The Hollywood blockbuster Back to the Future was released 30 years ago, in 1985, and is garnering some headlines lately as its sequel, Back to the Future II, was mainly set in 2015. The original film, set in 1985, sees the main characters use a time traveling DeLorean — that’s a car for those of you born after 1975 — to travel back to 1955, and at the end of the film, briefly, to this year, 2015. The quick visit to 2015 at the end of the first film set the stage for the sequel, Back to the Future II, which was released in 1989. Although some of what was depicted as 2015 in Back to the Future II—hoverboards, flying cars, sneakers with automatic shoelaces, fax machines everywhere, time travel, and the Cubs winning the World Series — has yet to happen (sorry Cubs fans), some things about life in 2015 did come true. Flat-panel TVs, hands-free gaming, cameras everywhere, video chatting, and yes, even drones, all appear as staples of everyday life in 2015.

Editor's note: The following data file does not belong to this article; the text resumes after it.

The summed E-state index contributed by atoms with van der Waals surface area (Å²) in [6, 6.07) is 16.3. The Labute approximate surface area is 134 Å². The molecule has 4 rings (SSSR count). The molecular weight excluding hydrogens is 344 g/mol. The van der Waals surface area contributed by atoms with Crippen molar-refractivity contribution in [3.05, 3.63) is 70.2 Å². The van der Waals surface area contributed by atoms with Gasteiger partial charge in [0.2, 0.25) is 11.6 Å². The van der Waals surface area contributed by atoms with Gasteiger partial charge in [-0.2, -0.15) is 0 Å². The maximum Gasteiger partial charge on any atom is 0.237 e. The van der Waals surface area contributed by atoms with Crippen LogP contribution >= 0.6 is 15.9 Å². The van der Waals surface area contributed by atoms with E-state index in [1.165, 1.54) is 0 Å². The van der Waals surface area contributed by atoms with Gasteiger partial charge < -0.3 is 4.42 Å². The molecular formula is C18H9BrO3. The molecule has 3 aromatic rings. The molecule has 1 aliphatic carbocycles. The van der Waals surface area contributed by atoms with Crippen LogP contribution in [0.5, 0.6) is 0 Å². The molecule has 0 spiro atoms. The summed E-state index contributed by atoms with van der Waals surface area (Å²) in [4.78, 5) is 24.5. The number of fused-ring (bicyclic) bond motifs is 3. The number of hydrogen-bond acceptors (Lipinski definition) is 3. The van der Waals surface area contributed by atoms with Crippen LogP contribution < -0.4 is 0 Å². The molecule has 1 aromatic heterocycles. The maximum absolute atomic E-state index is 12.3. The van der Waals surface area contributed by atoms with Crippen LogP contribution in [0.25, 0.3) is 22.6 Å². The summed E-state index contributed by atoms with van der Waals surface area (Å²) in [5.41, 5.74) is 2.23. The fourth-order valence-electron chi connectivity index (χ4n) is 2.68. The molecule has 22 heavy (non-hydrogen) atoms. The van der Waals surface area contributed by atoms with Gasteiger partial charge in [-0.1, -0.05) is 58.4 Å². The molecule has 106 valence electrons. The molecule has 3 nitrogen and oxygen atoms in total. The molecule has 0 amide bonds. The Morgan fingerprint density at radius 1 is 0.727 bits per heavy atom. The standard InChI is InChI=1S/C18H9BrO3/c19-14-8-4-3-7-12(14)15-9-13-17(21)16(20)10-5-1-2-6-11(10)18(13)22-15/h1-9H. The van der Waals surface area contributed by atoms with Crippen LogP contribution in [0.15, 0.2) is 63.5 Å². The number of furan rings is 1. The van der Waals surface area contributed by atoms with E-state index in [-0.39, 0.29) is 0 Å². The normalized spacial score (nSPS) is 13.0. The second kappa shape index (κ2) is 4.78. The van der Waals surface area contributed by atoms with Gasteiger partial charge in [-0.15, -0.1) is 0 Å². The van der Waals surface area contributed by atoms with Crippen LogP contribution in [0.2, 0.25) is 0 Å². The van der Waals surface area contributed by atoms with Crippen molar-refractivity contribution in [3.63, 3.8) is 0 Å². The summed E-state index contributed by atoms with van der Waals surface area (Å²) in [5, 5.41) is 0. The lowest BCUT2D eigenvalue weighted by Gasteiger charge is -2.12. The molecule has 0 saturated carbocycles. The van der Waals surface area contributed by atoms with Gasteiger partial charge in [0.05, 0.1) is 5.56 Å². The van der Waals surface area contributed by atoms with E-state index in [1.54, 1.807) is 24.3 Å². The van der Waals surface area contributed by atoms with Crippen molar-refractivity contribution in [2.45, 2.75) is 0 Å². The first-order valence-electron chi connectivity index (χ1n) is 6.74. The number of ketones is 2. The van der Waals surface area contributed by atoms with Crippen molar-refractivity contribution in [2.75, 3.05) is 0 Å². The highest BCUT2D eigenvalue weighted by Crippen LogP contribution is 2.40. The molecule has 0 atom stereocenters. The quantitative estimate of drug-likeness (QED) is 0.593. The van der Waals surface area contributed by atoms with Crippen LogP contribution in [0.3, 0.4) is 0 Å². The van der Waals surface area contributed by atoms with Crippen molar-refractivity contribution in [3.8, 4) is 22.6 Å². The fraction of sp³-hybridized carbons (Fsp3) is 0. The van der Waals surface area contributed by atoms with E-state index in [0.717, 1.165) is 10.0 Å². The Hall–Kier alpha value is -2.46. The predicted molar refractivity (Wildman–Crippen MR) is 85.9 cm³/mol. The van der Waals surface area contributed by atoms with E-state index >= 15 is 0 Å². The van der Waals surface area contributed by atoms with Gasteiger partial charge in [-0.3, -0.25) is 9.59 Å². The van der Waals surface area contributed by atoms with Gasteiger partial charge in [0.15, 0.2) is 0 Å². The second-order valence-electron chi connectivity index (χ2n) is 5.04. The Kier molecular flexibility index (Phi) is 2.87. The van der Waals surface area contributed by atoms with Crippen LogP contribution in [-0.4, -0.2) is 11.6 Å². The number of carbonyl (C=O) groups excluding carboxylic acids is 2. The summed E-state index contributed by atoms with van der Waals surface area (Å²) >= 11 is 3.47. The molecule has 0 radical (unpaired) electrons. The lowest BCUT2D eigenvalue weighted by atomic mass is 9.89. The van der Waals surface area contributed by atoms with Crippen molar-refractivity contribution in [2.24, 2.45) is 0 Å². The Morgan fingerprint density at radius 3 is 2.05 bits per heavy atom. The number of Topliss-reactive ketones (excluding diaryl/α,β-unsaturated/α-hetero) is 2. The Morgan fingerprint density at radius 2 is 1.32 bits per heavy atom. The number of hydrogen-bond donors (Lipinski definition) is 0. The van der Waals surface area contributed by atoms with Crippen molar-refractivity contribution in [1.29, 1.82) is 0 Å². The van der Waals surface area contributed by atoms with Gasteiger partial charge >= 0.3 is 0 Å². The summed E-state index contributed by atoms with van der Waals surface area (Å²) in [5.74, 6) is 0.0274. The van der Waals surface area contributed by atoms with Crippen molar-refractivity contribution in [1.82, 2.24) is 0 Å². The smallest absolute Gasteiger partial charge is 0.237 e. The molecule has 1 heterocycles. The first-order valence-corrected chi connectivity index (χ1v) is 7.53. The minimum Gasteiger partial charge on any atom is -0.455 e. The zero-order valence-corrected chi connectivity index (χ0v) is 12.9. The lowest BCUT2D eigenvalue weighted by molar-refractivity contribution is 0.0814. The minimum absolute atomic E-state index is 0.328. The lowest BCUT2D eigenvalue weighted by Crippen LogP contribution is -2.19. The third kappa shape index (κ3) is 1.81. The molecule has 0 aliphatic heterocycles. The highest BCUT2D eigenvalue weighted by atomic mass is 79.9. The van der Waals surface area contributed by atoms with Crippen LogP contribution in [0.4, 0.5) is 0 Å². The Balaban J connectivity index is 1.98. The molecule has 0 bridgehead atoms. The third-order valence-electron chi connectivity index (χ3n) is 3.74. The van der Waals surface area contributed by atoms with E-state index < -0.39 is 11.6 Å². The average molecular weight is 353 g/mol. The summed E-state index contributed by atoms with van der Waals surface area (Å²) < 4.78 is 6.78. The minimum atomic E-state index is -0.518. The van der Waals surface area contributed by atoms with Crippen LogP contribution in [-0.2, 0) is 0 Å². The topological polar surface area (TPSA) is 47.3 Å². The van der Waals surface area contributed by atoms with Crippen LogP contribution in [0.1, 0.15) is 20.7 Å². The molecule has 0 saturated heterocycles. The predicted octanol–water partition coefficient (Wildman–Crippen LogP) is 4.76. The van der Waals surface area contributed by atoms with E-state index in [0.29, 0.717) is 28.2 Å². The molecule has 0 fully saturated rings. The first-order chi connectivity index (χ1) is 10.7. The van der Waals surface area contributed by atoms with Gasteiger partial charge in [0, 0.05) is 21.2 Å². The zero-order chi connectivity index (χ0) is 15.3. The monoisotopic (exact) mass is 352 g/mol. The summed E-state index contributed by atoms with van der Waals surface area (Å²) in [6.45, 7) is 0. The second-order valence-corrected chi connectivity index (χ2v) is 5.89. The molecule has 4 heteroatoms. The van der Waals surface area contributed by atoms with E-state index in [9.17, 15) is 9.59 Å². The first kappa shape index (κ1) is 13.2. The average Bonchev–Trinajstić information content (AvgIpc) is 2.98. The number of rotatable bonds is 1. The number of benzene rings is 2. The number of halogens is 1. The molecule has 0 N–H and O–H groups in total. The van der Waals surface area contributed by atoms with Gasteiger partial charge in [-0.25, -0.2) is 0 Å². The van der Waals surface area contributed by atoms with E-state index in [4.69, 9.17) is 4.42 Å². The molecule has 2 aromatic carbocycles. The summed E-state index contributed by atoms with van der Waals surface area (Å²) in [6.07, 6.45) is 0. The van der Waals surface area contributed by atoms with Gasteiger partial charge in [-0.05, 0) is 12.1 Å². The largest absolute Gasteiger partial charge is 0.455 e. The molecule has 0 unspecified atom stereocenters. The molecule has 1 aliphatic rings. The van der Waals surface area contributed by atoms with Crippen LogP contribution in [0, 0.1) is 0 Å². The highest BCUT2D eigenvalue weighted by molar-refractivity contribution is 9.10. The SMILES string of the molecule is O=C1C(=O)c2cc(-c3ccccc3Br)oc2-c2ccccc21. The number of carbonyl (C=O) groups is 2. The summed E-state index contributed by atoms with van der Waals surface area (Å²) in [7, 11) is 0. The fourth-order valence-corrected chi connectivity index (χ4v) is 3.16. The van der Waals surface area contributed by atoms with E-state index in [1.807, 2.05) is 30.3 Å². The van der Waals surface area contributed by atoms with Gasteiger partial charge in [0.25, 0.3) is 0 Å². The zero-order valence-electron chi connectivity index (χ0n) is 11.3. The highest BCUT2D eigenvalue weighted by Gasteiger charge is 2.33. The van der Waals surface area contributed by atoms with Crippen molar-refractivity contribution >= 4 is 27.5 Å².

Back to the Future II
doesn’t tell us much about the economy in 2015, however, although most of the economic activity in the film seems to revolve around selling 1980s nostalgia and casino gambling. But how might 2015’s economy compare with 1985’s, which is often thought of as part of the roaring 1980s and, in some respects, a golden age for the U.S. economy?